Now what was it that this bill proposed to do? It was a very short and simple bill, consisting as it did of only three clauses, and except as regards the second clause it was of a purely temporary character. The first and third clauses were intended to protect judicial tenants, whose rent had been fixed before the 1st of January 1885, from eviction in cases where their landlords had refused to give them a reasonable reduction. But no tenant could claim protection under this Act unless, first, he paid 50 per cent. of all rent and arrears due by him ; and, secondly, the court was satisfied that he was unable to pay the balance without deprivation of the means of subsistence and of working his farm. If these conditions were fulfilled the tenant got simply a stay of any proceedings for eviction or recovery of the balance of rent due until the Land Court had decided what abatement his landlord ought to give him. And this court which was to decide as to the abatement would have been the very court which had fixed the judicial rent, and would therefore be in a position to decide immediately whether there really was a case for an abatement this year on a rent fixed by themselves three or four years ago.

That was all that the bill

proposed to do for judicial tenants, and a most modest proposal it was.

Under these clauses about 153,000 judicial tenants would have come.

The second clause in the bill proposed to admit the Irish leaseholders to the benefits of the Land Act, from which in 1881 they were most unfairly excluded in spite of the repeated protests of the National party. The leaseholders number about 60,000, they include the very cream of the Irish farmers, are largely men of some capital, and as a rule are very highly rented ; and having been denied all relief under the Act of 1881, they have in many instances during these disastrous years been sinking deeper and deeper into poverty with the most deplorable results as regards the cultivation of their farms and the general prosperity of the country. The justice of their claim to be admitted to the Land Courts has long ago been admitted on all sides, and as on this point Irish members of Parliament, Orange, Unionist, and Nationalist, were absolutely unanimous, Mr. Parnell thought it right to lose no more time in putting an end to an admitted grievance. One thing is certain : that this refusal, without any reason given, to do justice to the Irish leaseholders will tend to aggravate seriously the agitation in Ireland during the coming winter.

Such was Mr. Parnell's bill, and in preparing it he had to keep two things in view:-First, that the bill should be one which would not be repudiated by the people of Ireland represented by the National party. Secondly, that it should be one which would enable us to state honestly to the House that if it were accepted we could look forward with confidence to peace in Ireland during the coming winter. Keeping these two points in view, we did our best to make the bill a moderate one, and in the course of the debate our very moderation was charged against us as a crime. The bill, in fact, amounted to nothing more than an attempt to compel all Irish landlords to act as every reasonable and humane landlord in Ireland will act of his own free will. By rejecting it the House of Commons has placed the peace of Ireland entirely at the mercy of the Irish landlords-I should say, indeed, at the mercy of a section of the Irish landlords. And past experience fully justifies us in believing that this is a most uncertain and dangerous tenure.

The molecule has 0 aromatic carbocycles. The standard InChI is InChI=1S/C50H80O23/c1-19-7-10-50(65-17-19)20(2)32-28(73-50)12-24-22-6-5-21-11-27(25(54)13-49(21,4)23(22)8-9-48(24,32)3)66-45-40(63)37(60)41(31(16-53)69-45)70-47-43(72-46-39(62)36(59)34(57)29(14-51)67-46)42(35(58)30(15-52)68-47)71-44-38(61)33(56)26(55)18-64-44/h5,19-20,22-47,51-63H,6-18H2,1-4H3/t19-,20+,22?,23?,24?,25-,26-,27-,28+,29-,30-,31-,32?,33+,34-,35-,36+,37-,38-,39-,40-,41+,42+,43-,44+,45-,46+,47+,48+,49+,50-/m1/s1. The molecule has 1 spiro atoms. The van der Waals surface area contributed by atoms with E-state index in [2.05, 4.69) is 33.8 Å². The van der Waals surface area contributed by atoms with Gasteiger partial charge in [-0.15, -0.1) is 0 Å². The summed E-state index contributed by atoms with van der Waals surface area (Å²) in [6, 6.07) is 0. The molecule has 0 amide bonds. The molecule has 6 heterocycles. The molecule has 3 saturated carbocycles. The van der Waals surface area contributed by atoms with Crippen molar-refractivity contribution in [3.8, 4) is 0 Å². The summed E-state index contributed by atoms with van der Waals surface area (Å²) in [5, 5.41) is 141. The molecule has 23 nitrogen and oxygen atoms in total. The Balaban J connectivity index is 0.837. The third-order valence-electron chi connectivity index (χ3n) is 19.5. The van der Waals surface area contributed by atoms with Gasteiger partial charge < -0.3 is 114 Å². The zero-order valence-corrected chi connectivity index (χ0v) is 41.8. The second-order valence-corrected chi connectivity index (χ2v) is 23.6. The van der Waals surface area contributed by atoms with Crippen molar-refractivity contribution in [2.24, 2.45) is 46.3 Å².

The course of the debate on this bill was most characteristic and instructive. Mr. Parnell introduced the measure in a speech of studied moderation-a speech which I believe would carry conviction to the mind of any unprejudiced man who heard it. And on the first night of the debate the only other Irish member who spoke in support of the bill was Mr. Pinkerton, a Protestant farmer from Antrim, a man who had lived all his life at farming, and whose speech was entirely occupied with practical details of the subject. On the second night of the debate no opportunity had been offered to any member of the Irish party to address the House, although several were prepared and anxious to do so; and when Mr. Dillon, who had been asked to speak on behalf of the Irish party, informed the Government whips that he was anxious to address the House at half-past nine, he learnt from them that Sir Michael Hicks-Beach intended to speak at ten o'clock himself. I have dwelt on these particulars because the character of the Chief Secretary's speech makes them of great importance. For any one who has studied the debate, it is impossible to deny that Sir Michael Hicks-Beach's speech was the first, coming from any one of importance, which contained a note of hatred, contention, and strife. He began by refusing to give credit to the promoters of the bill for the intentions which had been stated on their behalf by Mr. Parnell. There was not a word in his speech of regret at being compelled to refuse this concession. He treated the leader of the Irish party and his bill with an unconcealed contempt which very ill became a man who is responsible for peace and good government in Ireland. His arguments—so far as there were any arguments in his speech-were directed to show that no case had been made out for